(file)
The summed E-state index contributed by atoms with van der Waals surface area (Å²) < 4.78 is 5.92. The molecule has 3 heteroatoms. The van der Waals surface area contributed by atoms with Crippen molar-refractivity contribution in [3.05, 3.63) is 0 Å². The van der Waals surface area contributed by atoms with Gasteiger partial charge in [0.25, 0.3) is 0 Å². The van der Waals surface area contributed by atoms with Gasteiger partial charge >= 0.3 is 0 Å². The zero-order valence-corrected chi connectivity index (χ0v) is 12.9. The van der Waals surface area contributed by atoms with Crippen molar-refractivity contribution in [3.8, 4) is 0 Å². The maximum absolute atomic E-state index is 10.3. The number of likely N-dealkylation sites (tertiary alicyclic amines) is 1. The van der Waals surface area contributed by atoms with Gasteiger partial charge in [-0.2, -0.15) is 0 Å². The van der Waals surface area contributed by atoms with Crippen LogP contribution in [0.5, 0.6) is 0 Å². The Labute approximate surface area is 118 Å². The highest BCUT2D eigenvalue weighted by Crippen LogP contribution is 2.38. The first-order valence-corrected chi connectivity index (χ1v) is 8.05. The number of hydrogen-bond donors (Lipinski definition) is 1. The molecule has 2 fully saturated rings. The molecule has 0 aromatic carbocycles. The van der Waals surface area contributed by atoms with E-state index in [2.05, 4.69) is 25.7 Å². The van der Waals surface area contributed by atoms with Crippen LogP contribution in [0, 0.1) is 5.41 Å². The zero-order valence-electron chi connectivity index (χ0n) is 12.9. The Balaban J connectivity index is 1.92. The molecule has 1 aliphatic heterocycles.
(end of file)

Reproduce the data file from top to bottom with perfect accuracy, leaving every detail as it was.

The summed E-state index contributed by atoms with van der Waals surface area (Å²) < 4.78 is 5.92. The molecule has 3 heteroatoms. The van der Waals surface area contributed by atoms with Crippen molar-refractivity contribution in [3.05, 3.63) is 0 Å². The van der Waals surface area contributed by atoms with Gasteiger partial charge in [0.25, 0.3) is 0 Å². The van der Waals surface area contributed by atoms with Gasteiger partial charge >= 0.3 is 0 Å². The zero-order valence-corrected chi connectivity index (χ0v) is 12.9. The van der Waals surface area contributed by atoms with Crippen molar-refractivity contribution in [3.8, 4) is 0 Å². The maximum absolute atomic E-state index is 10.3. The number of likely N-dealkylation sites (tertiary alicyclic amines) is 1. The van der Waals surface area contributed by atoms with Gasteiger partial charge in [-0.2, -0.15) is 0 Å². The van der Waals surface area contributed by atoms with Crippen LogP contribution in [0.5, 0.6) is 0 Å². The Labute approximate surface area is 118 Å². The highest BCUT2D eigenvalue weighted by Crippen LogP contribution is 2.38. The first-order valence-corrected chi connectivity index (χ1v) is 8.05. The number of hydrogen-bond donors (Lipinski definition) is 1. The molecule has 2 fully saturated rings. The molecule has 0 aromatic carbocycles. The van der Waals surface area contributed by atoms with E-state index in [2.05, 4.69) is 25.7 Å². The van der Waals surface area contributed by atoms with Crippen LogP contribution in [0, 0.1) is 5.41 Å². The zero-order valence-electron chi connectivity index (χ0n) is 12.9. The Balaban J connectivity index is 1.92. The molecule has 1 aliphatic heterocycles.